Photograph of a painted mural by artist Chella Man, depicting illustrated hands spelling out the message "Black Disabled Trans Lives Matter" in American Sign Language. The letter "a" in the words "black," "disabled," and "trans" are all connected. The hands are colored using the colors of the trans and Pride flags (including black and brown).

Chella Man: Black Disabled Trans Lives Matter mural

Photograph of a painted mural by artist Chella Man, located at 112 Christopher Street in Manhattan, depicting illustrated hands spelling out the message “Black Disabled Trans Lives Matter” in American Sign Language. As Chella Man notes on his website: Prior to painting, I realized the identities “Black”, “Disabled”, and “Trans”…...

Continue Reading
Screnshot of Twitter from Imani Barbarin saying: "Contrary to popular belief, @CDCDirector , disabled people aren’t just data points. Every life lost was loved by someone, someone’s community member, someone’s friend. How callous to say you’re encouraged by the prospect of their deaths. #MyDisabledLifeIsWorthy"

#MyDisabledLifeIsWorthy

On January 7, 2022 CDC director Rochelle Walensky made a remark on Good Morning America about deaths from the Omicron variant of Covid that provoked outrage in the disability community: “These are people who were unwell to begin with. And yes: really encouraging news in the context of Omicron.” In…...

Continue Reading
Five Black and brown men (from left to right: Vince, Jay, Tito, Pete and Var) sit in wheelchairs outside, all lined up in a straight horizontal line facing the camera. They wear T-shirts and sneakers and some wear baseball caps. They all look into the camera with serious expressions.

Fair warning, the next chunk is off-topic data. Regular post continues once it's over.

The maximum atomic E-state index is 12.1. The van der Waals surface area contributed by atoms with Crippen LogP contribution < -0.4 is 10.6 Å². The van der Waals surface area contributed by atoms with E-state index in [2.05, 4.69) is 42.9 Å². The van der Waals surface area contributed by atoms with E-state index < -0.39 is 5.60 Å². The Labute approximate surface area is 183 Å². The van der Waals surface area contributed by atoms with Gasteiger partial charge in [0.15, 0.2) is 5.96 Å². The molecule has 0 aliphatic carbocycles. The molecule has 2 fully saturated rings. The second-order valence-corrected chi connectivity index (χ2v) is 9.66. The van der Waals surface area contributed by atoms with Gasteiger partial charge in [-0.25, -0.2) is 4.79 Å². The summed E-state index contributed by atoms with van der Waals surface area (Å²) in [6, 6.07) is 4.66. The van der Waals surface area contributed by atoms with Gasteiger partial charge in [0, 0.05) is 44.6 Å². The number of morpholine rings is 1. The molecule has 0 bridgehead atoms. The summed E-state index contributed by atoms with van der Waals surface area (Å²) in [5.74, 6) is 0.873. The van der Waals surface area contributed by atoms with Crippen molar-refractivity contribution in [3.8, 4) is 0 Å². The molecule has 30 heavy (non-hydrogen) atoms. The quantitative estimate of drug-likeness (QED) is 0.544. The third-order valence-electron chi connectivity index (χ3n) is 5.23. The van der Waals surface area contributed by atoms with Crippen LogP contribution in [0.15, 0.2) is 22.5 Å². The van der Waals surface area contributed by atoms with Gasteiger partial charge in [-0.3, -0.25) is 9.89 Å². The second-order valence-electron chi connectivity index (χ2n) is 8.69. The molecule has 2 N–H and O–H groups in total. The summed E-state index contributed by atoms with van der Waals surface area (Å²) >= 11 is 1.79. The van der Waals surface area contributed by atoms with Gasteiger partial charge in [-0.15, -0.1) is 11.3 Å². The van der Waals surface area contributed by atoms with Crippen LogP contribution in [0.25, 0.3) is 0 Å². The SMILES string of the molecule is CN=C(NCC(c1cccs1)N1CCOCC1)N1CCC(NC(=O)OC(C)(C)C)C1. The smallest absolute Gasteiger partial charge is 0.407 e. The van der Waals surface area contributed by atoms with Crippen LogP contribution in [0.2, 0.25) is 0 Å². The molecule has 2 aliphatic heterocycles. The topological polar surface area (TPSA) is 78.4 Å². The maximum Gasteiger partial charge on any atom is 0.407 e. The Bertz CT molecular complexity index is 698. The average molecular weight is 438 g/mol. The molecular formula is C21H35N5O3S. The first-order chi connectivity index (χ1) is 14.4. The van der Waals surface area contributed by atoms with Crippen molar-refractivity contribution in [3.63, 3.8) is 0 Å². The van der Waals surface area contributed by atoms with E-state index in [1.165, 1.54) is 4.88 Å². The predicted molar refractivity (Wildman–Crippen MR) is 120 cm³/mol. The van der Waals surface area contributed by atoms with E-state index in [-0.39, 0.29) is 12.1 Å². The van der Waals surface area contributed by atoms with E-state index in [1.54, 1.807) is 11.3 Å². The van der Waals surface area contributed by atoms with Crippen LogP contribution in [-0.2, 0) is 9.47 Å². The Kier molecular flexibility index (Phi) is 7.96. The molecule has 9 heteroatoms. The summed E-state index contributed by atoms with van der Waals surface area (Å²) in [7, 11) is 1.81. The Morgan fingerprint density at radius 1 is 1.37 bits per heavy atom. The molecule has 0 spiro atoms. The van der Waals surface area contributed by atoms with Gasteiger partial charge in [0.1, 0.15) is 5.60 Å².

Fire Through Dry Grass

Jay (second from left) is Co-Director of an upcoming documentary, Fire Through Dry Grass, that is centered on a group of people living at Coler Specialty Hospital on Roosevelt Island, a rehabilitation and nursing center in New York City. These men formed the Reality Poets, and are part of OPEN DOORS, a network of…...

Continue Reading

Share Your Stories & Materials

In addition to the ethnographic interviews and oral histories initiated by our team of faculty and graduate students, we are eager to be in dialogue with any members of the community who wish to have their experiences preserved. Our digital repository will be preserved and made accessible by the Tamiment Library and Robert F. Wagner Labor Archives, a part of NYU Special Collections, at New York University.

We invite you to share your experiences in one of the following ways: Testimonials, Images & Artifacts, and Interviews / Oral Histories.

Please note: due to size and scope considerations, not all materials will necessarily be included in the archive or website.